Examination of facial regions revealed that both groups made a significantly greater percentage of fixations and spent a larger percentage of time on the eyes than the mouth for all face categories. This was true for the ASD group despite overall reduced attention to the eye region compared to the typical group, and is in contrast to previous studies that found that individuals with ASD spend more time looking at the mouth than the eyes (Klin et al. 2002; Spezio et al. 2007a). This difference in findings across studies likely reflects the differences in face stimuli used. In Klin et al. (2002), participants viewed dynamic images of movie characters interacting and talking with each other; participants in Spezio et al. (2007a) viewed images of emotional faces. In both of these experiments, the task may have emphasized how faces are “used” to provide social and emotional information. This may have resulted in a reliance on the mouth region to gain verbal and expressive information. In the current experiment, the participants were presented with static pictures of faces exhibiting neutral expressions similar to those most used in fMRI and ERP (event-related potential) experiments. The participants were not required to interpret the stimuli or make judgments regarding the faces. Given the opportunity to view the face in any way they wished (per the instructions provided to them), participants in both groups spent more time looking at the eyes than the mouth.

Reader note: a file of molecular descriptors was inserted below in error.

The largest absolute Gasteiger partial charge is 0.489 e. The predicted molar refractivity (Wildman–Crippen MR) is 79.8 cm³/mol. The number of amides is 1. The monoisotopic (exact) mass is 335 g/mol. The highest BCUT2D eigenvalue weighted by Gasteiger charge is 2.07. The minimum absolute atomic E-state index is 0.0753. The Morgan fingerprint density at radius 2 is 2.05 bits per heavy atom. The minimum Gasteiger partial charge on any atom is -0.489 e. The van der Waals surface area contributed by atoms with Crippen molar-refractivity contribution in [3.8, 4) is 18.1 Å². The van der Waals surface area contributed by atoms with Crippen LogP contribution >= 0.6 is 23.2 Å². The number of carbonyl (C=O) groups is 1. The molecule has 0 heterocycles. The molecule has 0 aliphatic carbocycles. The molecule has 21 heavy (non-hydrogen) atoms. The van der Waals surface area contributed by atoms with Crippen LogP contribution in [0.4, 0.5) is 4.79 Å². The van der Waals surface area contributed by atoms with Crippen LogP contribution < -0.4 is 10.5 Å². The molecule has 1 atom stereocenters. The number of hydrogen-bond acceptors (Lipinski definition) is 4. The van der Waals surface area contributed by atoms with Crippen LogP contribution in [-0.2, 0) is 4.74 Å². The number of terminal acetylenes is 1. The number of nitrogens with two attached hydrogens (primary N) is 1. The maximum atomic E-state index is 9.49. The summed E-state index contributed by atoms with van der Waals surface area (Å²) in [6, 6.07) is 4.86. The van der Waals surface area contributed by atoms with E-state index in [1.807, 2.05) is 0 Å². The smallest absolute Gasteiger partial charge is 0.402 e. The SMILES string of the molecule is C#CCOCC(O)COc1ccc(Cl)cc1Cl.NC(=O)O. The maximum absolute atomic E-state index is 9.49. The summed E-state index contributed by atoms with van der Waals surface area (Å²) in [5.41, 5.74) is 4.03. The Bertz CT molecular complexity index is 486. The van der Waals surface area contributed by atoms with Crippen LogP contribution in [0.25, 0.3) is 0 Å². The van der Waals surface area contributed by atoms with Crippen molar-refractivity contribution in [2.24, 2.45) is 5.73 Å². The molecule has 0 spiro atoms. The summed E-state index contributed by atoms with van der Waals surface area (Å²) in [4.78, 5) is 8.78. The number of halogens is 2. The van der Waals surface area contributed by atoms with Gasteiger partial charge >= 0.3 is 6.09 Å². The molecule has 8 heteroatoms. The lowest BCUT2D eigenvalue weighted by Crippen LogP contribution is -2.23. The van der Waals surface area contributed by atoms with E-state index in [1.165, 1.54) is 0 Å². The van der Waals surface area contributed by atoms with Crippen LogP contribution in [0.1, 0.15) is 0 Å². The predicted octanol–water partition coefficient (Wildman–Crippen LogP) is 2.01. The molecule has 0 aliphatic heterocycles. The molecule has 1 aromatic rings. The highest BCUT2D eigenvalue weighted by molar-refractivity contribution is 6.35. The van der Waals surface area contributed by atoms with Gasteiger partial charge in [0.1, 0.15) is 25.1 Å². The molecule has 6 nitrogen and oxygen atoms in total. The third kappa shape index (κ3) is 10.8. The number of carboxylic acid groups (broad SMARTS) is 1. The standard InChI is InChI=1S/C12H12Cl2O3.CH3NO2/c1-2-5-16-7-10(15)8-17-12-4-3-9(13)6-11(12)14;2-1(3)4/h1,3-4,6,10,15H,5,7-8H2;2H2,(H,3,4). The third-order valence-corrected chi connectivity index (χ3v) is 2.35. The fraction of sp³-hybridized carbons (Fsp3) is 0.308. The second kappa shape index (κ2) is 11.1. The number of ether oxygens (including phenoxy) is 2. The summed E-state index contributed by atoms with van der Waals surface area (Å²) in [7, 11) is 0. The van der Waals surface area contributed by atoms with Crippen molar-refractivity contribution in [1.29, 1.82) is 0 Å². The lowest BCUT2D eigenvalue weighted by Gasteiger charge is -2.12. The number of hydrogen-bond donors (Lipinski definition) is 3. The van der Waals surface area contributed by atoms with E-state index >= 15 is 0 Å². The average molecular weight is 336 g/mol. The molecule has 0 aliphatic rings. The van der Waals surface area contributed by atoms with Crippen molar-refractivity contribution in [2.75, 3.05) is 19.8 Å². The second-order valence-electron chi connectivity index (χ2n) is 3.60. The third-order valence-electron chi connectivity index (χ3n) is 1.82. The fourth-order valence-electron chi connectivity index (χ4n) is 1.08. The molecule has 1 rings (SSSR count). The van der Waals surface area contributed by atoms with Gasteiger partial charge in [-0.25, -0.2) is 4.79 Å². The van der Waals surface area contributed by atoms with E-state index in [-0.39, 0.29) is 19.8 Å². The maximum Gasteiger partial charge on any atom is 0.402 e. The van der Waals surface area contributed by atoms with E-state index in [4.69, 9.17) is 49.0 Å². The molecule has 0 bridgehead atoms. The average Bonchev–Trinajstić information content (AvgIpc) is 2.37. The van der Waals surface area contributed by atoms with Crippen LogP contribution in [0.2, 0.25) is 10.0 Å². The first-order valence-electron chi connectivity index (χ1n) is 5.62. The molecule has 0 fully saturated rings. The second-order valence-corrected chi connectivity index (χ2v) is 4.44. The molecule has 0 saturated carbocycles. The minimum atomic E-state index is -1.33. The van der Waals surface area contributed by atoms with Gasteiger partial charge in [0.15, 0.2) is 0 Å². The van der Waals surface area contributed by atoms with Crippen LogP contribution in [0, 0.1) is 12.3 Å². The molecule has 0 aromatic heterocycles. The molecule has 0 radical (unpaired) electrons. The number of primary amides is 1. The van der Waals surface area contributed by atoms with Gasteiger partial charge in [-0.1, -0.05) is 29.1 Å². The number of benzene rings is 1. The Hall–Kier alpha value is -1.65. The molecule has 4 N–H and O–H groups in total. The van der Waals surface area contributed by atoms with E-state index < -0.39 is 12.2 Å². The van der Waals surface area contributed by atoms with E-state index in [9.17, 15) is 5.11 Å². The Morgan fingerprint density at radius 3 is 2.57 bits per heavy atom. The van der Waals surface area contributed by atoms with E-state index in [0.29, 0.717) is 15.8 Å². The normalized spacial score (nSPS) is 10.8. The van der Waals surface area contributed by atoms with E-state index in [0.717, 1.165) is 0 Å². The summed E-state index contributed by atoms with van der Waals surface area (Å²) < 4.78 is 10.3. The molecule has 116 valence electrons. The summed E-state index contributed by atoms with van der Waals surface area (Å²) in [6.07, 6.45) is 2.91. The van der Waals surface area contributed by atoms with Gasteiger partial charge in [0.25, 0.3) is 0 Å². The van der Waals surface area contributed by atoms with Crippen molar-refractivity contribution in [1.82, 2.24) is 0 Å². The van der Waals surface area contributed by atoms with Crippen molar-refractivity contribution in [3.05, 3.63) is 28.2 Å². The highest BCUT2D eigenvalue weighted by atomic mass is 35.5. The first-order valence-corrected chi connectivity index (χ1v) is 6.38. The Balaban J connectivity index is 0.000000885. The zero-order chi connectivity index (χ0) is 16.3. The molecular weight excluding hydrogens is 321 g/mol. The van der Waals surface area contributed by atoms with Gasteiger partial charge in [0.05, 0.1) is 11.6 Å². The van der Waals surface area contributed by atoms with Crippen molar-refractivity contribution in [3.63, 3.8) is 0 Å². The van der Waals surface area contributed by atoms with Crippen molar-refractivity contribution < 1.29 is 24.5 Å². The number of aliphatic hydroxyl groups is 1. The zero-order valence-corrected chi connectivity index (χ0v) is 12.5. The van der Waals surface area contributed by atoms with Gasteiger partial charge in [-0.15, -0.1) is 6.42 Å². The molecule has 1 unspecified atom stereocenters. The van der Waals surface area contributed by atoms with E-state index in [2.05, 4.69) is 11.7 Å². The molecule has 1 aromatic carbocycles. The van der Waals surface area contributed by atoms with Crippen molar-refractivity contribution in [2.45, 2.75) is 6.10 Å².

Individuals in the typical and ASD groups made a greater percentage of fixations and spent a larger percentage of time on the eye and mouth regions of the Unfamiliar faces than the Familiar face, with similar fixation patterns for the Familiar and New Friend stimuli. One possible explanation for this pattern of results is that the less familiarity a person has with a face, the more time they spend examining its integral features, particularly the eyes and mouth. With increased familiarity and exposure, one may gain efficiency or need less time to investigate the central features of the face. Given that individuals with ASD did not spend more time on the central features of the Familiar versus Unfamiliar face, the current results call into question the hypothesis that there is a link between fusiform gyrus activation and fixation patterns.